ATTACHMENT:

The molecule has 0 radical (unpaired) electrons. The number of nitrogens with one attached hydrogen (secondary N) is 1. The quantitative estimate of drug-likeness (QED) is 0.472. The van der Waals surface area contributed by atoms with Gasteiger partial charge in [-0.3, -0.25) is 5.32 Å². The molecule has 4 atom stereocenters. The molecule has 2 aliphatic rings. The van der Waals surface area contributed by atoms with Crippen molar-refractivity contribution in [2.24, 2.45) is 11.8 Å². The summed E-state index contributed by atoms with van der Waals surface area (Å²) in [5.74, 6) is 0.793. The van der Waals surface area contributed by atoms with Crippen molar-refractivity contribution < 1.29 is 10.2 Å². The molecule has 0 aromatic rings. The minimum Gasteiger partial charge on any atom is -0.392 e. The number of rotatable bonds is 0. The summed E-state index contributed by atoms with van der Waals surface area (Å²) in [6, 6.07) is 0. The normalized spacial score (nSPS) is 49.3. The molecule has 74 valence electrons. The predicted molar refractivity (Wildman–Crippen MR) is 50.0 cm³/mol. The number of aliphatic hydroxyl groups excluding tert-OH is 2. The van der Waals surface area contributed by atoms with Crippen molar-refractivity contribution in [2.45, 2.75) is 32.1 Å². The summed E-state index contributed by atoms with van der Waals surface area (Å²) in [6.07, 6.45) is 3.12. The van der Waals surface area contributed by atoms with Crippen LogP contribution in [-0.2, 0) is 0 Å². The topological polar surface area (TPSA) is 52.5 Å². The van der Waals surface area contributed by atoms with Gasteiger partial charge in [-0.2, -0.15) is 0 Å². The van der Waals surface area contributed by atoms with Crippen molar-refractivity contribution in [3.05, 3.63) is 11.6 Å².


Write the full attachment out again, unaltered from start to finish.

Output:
The molecule has 0 radical (unpaired) electrons. The number of nitrogens with one attached hydrogen (secondary N) is 1. The quantitative estimate of drug-likeness (QED) is 0.472. The van der Waals surface area contributed by atoms with Gasteiger partial charge in [-0.3, -0.25) is 5.32 Å². The molecule has 4 atom stereocenters. The molecule has 2 aliphatic rings. The van der Waals surface area contributed by atoms with Crippen molar-refractivity contribution in [2.24, 2.45) is 11.8 Å². The summed E-state index contributed by atoms with van der Waals surface area (Å²) in [5.74, 6) is 0.793. The van der Waals surface area contributed by atoms with Crippen molar-refractivity contribution < 1.29 is 10.2 Å². The molecule has 0 aromatic rings. The minimum Gasteiger partial charge on any atom is -0.392 e. The number of rotatable bonds is 0. The summed E-state index contributed by atoms with van der Waals surface area (Å²) in [6, 6.07) is 0. The normalized spacial score (nSPS) is 49.3. The molecule has 74 valence electrons. The predicted molar refractivity (Wildman–Crippen MR) is 50.0 cm³/mol. The number of aliphatic hydroxyl groups excluding tert-OH is 2. The van der Waals surface area contributed by atoms with Crippen molar-refractivity contribution in [2.45, 2.75) is 32.1 Å². The summed E-state index contributed by atoms with van der Waals surface area (Å²) in [6.07, 6.45) is 3.12. The van der Waals surface area contributed by atoms with Crippen LogP contribution in [-0.2, 0) is 0 Å². The topological polar surface area (TPSA) is 52.5 Å². The van der Waals surface area contributed by atoms with Gasteiger partial charge in [-0.2, -0.15) is 0 Å². The van der Waals surface area contributed by atoms with Crippen molar-refractivity contribution in [3.05, 3.63) is 11.6 Å².